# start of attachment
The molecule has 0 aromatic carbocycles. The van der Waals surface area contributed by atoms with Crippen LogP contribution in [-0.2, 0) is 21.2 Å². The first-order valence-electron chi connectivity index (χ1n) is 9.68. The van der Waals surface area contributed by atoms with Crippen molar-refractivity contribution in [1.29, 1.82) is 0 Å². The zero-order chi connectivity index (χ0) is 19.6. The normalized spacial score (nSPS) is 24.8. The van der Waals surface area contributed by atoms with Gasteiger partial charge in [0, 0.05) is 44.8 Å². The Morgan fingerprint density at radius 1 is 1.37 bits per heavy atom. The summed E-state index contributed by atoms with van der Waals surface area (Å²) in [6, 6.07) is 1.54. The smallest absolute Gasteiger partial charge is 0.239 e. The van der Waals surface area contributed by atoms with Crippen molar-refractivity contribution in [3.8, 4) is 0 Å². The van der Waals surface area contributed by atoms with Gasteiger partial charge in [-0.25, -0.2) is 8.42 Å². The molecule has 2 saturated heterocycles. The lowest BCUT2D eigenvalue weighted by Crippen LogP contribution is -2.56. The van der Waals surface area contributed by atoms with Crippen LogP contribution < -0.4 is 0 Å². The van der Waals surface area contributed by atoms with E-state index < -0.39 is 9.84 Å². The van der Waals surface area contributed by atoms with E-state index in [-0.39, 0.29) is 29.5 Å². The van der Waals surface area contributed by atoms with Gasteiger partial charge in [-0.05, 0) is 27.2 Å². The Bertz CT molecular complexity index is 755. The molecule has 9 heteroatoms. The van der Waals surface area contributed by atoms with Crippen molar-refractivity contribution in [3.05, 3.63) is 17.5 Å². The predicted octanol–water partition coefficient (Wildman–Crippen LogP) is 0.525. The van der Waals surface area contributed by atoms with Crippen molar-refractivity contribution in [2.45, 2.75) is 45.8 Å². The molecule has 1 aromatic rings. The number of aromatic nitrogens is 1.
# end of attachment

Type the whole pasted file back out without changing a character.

The molecule has 0 aromatic carbocycles. The van der Waals surface area contributed by atoms with Crippen LogP contribution in [-0.2, 0) is 21.2 Å². The first-order valence-electron chi connectivity index (χ1n) is 9.68. The van der Waals surface area contributed by atoms with Crippen molar-refractivity contribution in [1.29, 1.82) is 0 Å². The zero-order chi connectivity index (χ0) is 19.6. The normalized spacial score (nSPS) is 24.8. The van der Waals surface area contributed by atoms with Gasteiger partial charge in [0, 0.05) is 44.8 Å². The Morgan fingerprint density at radius 1 is 1.37 bits per heavy atom. The summed E-state index contributed by atoms with van der Waals surface area (Å²) in [6, 6.07) is 1.54. The smallest absolute Gasteiger partial charge is 0.239 e. The van der Waals surface area contributed by atoms with Crippen molar-refractivity contribution in [3.8, 4) is 0 Å². The van der Waals surface area contributed by atoms with Gasteiger partial charge in [-0.25, -0.2) is 8.42 Å². The molecule has 2 saturated heterocycles. The lowest BCUT2D eigenvalue weighted by Crippen LogP contribution is -2.56. The van der Waals surface area contributed by atoms with Crippen LogP contribution < -0.4 is 0 Å². The van der Waals surface area contributed by atoms with E-state index < -0.39 is 9.84 Å². The van der Waals surface area contributed by atoms with E-state index in [-0.39, 0.29) is 29.5 Å². The van der Waals surface area contributed by atoms with Gasteiger partial charge in [-0.05, 0) is 27.2 Å². The Bertz CT molecular complexity index is 755. The molecule has 9 heteroatoms. The van der Waals surface area contributed by atoms with Crippen molar-refractivity contribution in [3.05, 3.63) is 17.5 Å². The predicted octanol–water partition coefficient (Wildman–Crippen LogP) is 0.525. The van der Waals surface area contributed by atoms with Crippen molar-refractivity contribution in [2.45, 2.75) is 45.8 Å². The molecule has 1 aromatic rings. The number of aromatic nitrogens is 1.